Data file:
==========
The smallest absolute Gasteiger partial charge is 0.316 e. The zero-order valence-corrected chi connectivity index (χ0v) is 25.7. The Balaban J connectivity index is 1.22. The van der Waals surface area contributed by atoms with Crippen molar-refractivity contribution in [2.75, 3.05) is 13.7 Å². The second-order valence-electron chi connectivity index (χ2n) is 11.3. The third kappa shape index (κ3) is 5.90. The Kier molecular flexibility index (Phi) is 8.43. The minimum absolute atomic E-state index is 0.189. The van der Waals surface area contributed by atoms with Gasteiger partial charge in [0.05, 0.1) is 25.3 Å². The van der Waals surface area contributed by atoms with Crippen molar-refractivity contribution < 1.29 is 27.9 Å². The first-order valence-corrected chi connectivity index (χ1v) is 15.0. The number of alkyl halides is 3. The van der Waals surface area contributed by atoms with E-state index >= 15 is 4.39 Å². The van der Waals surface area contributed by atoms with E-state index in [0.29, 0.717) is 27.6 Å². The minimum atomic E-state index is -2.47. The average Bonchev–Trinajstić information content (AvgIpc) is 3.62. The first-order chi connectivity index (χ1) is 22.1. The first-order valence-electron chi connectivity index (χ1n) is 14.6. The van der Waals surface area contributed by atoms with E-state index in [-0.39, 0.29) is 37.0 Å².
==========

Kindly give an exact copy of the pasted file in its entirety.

The smallest absolute Gasteiger partial charge is 0.316 e. The zero-order valence-corrected chi connectivity index (χ0v) is 25.7. The Balaban J connectivity index is 1.22. The van der Waals surface area contributed by atoms with Crippen molar-refractivity contribution in [2.75, 3.05) is 13.7 Å². The second-order valence-electron chi connectivity index (χ2n) is 11.3. The third kappa shape index (κ3) is 5.90. The Kier molecular flexibility index (Phi) is 8.43. The minimum absolute atomic E-state index is 0.189. The van der Waals surface area contributed by atoms with Gasteiger partial charge in [0.05, 0.1) is 25.3 Å². The van der Waals surface area contributed by atoms with Crippen molar-refractivity contribution < 1.29 is 27.9 Å². The first-order valence-corrected chi connectivity index (χ1v) is 15.0. The number of alkyl halides is 3. The van der Waals surface area contributed by atoms with E-state index >= 15 is 4.39 Å². The van der Waals surface area contributed by atoms with E-state index in [0.29, 0.717) is 27.6 Å². The minimum atomic E-state index is -2.47. The average Bonchev–Trinajstić information content (AvgIpc) is 3.62. The first-order chi connectivity index (χ1) is 22.1. The first-order valence-electron chi connectivity index (χ1n) is 14.6. The van der Waals surface area contributed by atoms with E-state index in [-0.39, 0.29) is 37.0 Å².